Wally Backman, Tim Teufel

There is “zero chance” Wally Backman will be the Mets next manager

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As we noted previously, the demotion of Ike Davis has put his new manager in Las Vegas — Wally Backman — in the spotlight. This is because there is a loud contingent of Mets fans and New York reporters who like Backman, want him to be the next Mets manager and are viewing this as Backman’s opportunity to do, well, whatever Wally Backman is supposed to be good at doing. Motivating Davis, maybe, fixing all that’s wrong with the Mets. It’s his time to shine, they say.

Well, he’s going about it the wrong way. David Lennon of Newsday reports:

Backman’s bold guarantees this week about fixing Ike Davis have rubbed some in the organization the wrong way after so much time and effort trying to help Davis at the major-league level. When asked about the possibility of Backman eventually taking over for Collins, one person familiar with the situation replied, “There’s zero chance of that happening. Zero.”

Andy Martino of the Daily News has followup:

“I’m sorry if I ruffled any feathers,” Backman told the Daily News. “If you’ve got an issue with me, call me.”  Backman, who was already in the organization when Sandy Alderson arrived in 2010, remains very unlikely to be named manager of the Mets under the current regime.

So keep on wishcasting, Backman backers, but it doesn’t look good for your boy.

With Adam Jones ailing, Orioles add Borbon to outfield

SAN FRANCISCO, CA - AUGUST 13: Adam Jones #10 of the Baltimore Orioles reacts after being hit in the hand by a pitch in the sixth against the San Francisco Giants inning during an interleague game at AT&T Park on August 13, 2016 in San Francisco, California. (Photo by Lachlan Cunningham/Getty Images)
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NEW YORK — With star outfielder Adam Jones nursing a tender hamstring, the Baltimore Orioles selected the contract of Julio Borbon from Double-A Bowie and optioned pitcher Mike Wright to Triple-A Norfolk.

Borbon was inserted in the starting lineup for Baltimore, batting ninth against hard-throwing New York Yankees rookie Chad Green.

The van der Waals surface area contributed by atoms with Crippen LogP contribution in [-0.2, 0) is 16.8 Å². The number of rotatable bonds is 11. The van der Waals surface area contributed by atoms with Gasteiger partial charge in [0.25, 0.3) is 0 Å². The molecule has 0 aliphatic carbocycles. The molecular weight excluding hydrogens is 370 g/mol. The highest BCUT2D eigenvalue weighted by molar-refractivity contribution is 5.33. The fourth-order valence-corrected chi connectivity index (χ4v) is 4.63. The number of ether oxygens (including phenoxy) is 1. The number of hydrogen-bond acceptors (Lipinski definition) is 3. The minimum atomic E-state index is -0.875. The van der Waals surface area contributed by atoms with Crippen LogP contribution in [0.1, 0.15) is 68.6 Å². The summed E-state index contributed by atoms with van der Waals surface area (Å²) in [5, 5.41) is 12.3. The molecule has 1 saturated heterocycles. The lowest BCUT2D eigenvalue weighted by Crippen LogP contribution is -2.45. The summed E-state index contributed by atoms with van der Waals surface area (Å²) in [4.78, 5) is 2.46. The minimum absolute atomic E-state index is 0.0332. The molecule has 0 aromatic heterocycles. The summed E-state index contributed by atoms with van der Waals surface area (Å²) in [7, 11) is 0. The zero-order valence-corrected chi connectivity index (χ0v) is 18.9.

“We had some other center field options,” manager Buck Showalter said. “Borbon is our best option at this point.”

Jones left Friday’s game in the second inning with a left hamstring strain. He departed the previous night’s game at Washington in the ninth inning with hamstring cramps and aggravated the injury hustling down the first base line on a soft grounder to third.

“I got a feeling that if he hadn’t had that first swinging bunt, it might not have been a problem,” Showalter indicated. “He’s not going to trot to first base as much as I talked to him about it before the game.”

Although Jones was unable to talk his way into Saturday’s lineup, Showalter speculated that he might be available to pinch-hit.

The 30-year old Borbon was 2 for 9 in five games with the Orioles earlier this season, but was designated for assignment on July 26. To create room for Borbon on the 40-man roster, pitcher Logan Ondrusek was designated for assignment on Friday.

No structural damage found in Andrew Benintendi’s knee

ST. PETERSBURG, FL - AUGUST 24:  Shortstop Matt Duffy #5 of the Tampa Bay Rays tags out Andrew Benintendi #40 of the Boston Red Sox after Dustin Pedroia grounded into the double play  during the seventh inning of a game on August 24, 2016 at Tropicana Field in St. Petersburg, Florida. (Photo by Brian Blanco/Getty Images)
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Good news in Boston: An MRI on Red Sox outfielder Andrew Benintendi‘s left knee revealed no structural damage.

Benintendi slipped while trying to avoid a tag at second base, injuring his leg, but it appears he’s avoided a serious injury. A timetable for his return isn’t known at this point, but the Red Sox expect to get him back before the end of the season.

Benintendi is hitting .324/.365/.485 with a homer and ten RBI in 21 games.